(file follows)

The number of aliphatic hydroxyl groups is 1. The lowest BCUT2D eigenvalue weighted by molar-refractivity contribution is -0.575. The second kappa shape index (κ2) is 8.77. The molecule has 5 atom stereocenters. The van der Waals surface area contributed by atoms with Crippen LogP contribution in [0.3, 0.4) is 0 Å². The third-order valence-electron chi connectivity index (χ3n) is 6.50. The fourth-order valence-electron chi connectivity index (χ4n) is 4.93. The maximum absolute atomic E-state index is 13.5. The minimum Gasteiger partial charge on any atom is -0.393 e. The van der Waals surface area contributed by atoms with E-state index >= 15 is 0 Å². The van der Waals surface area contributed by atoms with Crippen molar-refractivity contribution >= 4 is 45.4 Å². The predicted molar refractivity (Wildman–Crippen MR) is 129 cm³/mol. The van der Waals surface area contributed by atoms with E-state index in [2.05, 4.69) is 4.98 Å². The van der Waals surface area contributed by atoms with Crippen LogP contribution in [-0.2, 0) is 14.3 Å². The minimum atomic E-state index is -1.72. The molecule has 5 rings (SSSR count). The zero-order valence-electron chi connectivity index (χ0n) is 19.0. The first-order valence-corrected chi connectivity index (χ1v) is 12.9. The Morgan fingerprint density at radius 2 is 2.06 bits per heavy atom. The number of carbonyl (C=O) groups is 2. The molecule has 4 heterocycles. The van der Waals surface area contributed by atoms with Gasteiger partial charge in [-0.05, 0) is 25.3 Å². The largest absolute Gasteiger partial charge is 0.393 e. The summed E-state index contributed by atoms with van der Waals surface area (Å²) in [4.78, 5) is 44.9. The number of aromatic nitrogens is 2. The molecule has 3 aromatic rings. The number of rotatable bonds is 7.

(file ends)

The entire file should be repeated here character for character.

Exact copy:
The number of aliphatic hydroxyl groups is 1. The lowest BCUT2D eigenvalue weighted by molar-refractivity contribution is -0.575. The second kappa shape index (κ2) is 8.77. The molecule has 5 atom stereocenters. The van der Waals surface area contributed by atoms with Crippen LogP contribution in [0.3, 0.4) is 0 Å². The third-order valence-electron chi connectivity index (χ3n) is 6.50. The fourth-order valence-electron chi connectivity index (χ4n) is 4.93. The maximum absolute atomic E-state index is 13.5. The minimum Gasteiger partial charge on any atom is -0.393 e. The van der Waals surface area contributed by atoms with E-state index >= 15 is 0 Å². The van der Waals surface area contributed by atoms with Crippen molar-refractivity contribution >= 4 is 45.4 Å². The predicted molar refractivity (Wildman–Crippen MR) is 129 cm³/mol. The van der Waals surface area contributed by atoms with E-state index in [2.05, 4.69) is 4.98 Å². The van der Waals surface area contributed by atoms with Crippen LogP contribution in [-0.2, 0) is 14.3 Å². The minimum atomic E-state index is -1.72. The molecule has 5 rings (SSSR count). The zero-order valence-electron chi connectivity index (χ0n) is 19.0. The first-order valence-corrected chi connectivity index (χ1v) is 12.9. The Morgan fingerprint density at radius 2 is 2.06 bits per heavy atom. The number of carbonyl (C=O) groups is 2. The molecule has 4 heterocycles. The van der Waals surface area contributed by atoms with Gasteiger partial charge in [-0.05, 0) is 25.3 Å². The largest absolute Gasteiger partial charge is 0.393 e. The summed E-state index contributed by atoms with van der Waals surface area (Å²) in [4.78, 5) is 44.9. The number of aromatic nitrogens is 2. The molecule has 3 aromatic rings. The number of rotatable bonds is 7.